Aihole is a temple complex in the Bagalkot district of Karnataka, India. It is a very popular tourist spot in north Karnataka. It lies to the east of Pattadakal, along the Malaprabha River, while Badami is to the west of both....

 are their most celebrated monuments. Two of the famous paintings at Ajanta
Ajanta
The Ajanta Caves in Aurangabad district of Maharashtra, India are 29 rock-cut cave monuments which date from the 2nd century BCE. The caves include paintings and sculptures considered to be masterpieces of both Buddhist religious art as well as frescos which are reminiscent of the Sigiriya...

 cave no. 1, "The Temptation of the Buddha" and "The Persian Embassy" are also credited to them.

Further, they influenced the architecture in far off places like Gujarat and Vengi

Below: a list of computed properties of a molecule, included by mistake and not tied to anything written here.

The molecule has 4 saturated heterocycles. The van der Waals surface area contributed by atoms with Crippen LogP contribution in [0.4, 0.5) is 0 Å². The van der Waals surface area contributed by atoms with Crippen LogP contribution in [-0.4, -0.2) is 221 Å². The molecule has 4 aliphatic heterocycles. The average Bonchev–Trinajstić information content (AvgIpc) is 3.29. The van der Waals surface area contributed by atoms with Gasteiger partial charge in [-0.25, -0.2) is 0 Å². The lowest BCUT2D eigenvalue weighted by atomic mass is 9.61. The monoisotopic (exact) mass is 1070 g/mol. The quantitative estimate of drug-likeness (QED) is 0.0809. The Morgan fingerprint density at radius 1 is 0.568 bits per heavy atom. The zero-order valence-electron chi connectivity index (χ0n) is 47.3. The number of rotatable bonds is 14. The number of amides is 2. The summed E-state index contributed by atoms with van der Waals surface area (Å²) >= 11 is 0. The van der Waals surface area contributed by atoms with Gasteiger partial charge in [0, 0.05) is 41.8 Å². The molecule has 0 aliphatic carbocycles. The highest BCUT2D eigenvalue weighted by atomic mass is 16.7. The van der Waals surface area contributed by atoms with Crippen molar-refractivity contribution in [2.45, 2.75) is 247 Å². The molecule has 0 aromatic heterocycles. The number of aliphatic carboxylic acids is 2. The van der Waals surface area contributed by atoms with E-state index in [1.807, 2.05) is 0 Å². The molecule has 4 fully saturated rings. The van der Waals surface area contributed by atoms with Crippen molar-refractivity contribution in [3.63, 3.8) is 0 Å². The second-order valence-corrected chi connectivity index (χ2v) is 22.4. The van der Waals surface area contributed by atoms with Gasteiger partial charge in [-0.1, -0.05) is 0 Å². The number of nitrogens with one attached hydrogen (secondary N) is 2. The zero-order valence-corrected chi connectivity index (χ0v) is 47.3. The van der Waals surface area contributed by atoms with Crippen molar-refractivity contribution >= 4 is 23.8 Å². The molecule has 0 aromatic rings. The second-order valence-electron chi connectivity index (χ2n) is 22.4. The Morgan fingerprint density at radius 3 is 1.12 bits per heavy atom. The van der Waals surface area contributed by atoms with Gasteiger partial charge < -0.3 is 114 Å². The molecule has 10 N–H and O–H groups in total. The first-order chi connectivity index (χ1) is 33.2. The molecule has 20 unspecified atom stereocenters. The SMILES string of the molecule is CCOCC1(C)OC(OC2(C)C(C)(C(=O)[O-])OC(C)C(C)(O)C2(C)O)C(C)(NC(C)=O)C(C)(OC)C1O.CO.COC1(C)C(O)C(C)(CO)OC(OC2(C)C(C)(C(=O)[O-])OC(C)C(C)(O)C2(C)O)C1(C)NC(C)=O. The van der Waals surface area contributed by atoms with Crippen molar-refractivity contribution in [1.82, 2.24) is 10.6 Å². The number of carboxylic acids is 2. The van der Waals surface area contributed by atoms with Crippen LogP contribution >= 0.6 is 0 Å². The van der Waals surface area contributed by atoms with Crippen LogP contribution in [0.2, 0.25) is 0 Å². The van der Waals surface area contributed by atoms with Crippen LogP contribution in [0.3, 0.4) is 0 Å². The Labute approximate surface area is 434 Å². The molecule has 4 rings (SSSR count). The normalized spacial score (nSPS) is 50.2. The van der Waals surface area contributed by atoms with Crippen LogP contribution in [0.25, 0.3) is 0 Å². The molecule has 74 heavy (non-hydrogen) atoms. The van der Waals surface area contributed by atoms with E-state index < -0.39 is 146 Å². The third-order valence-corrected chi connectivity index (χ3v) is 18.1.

Vengi
The Vengi kingdom extended from the Godavari River in the north to Mount Mahendragiri in the southeast and to just south of the banks of River Krishna in the south of India. This area was part of Kalinga until that kingdom was conquered by Emperor Ashoka of the Mauryan Empire in the mid 3rd century...

 as evidenced in the Nava Brahma temples at Alampur.

The Pallavas




The 7th century Tamil Nadu saw the rise of the Pallavas under Mahendravarman I
Mahendravarman I
Mahendravarman I was a Pallava king who ruled the Northern regions of what forms present-day Tamil Nadu in India in the early 7th century. He was the son of Simhavishnu, who defeated the Kalabhras and re-established the Pallava kingdom....

 and his son Mamalla Narasimhavarman I
Narasimhavarman I
Narasimhavarman I was a Tamil king of the Pallava dynasty who ruled South India from 630–668 CE. He shared his father Mahendravarman I's love of art and completed the work started by Mahendravarman in Mahabalipuram....

. The Pallavas were not a recognised political power before the 2nd century. It has been widely accepted by scholars that they were originally executive officers under the Satavahana Empire
Satavahana